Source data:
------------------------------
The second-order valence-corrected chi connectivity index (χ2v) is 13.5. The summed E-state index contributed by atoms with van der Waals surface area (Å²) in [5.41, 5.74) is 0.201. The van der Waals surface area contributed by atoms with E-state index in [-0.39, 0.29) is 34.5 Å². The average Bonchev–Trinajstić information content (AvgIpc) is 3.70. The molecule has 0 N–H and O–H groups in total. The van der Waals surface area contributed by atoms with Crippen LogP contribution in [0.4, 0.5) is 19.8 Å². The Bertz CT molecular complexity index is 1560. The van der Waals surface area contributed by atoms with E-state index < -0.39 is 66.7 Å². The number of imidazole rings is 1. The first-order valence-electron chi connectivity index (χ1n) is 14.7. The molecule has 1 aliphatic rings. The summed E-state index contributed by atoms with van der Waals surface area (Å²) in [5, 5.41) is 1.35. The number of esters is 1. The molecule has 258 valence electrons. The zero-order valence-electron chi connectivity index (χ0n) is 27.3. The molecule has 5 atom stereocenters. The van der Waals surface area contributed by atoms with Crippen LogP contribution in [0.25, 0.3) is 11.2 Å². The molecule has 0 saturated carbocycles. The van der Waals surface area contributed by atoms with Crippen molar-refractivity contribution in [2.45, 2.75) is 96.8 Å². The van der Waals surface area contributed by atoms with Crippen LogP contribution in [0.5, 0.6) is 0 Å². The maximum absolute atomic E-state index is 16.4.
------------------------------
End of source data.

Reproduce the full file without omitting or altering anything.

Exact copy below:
The second-order valence-corrected chi connectivity index (χ2v) is 13.5. The summed E-state index contributed by atoms with van der Waals surface area (Å²) in [5.41, 5.74) is 0.201. The van der Waals surface area contributed by atoms with E-state index in [-0.39, 0.29) is 34.5 Å². The average Bonchev–Trinajstić information content (AvgIpc) is 3.70. The molecule has 0 N–H and O–H groups in total. The van der Waals surface area contributed by atoms with Crippen LogP contribution in [0.4, 0.5) is 19.8 Å². The Bertz CT molecular complexity index is 1560. The van der Waals surface area contributed by atoms with E-state index < -0.39 is 66.7 Å². The number of imidazole rings is 1. The first-order valence-electron chi connectivity index (χ1n) is 14.7. The molecule has 1 aliphatic rings. The summed E-state index contributed by atoms with van der Waals surface area (Å²) in [5, 5.41) is 1.35. The number of esters is 1. The molecule has 258 valence electrons. The zero-order valence-electron chi connectivity index (χ0n) is 27.3. The molecule has 5 atom stereocenters. The van der Waals surface area contributed by atoms with Crippen LogP contribution in [0.25, 0.3) is 11.2 Å². The molecule has 0 saturated carbocycles. The van der Waals surface area contributed by atoms with Crippen molar-refractivity contribution in [2.45, 2.75) is 96.8 Å². The van der Waals surface area contributed by atoms with Crippen LogP contribution in [0.5, 0.6) is 0 Å². The maximum absolute atomic E-state index is 16.4.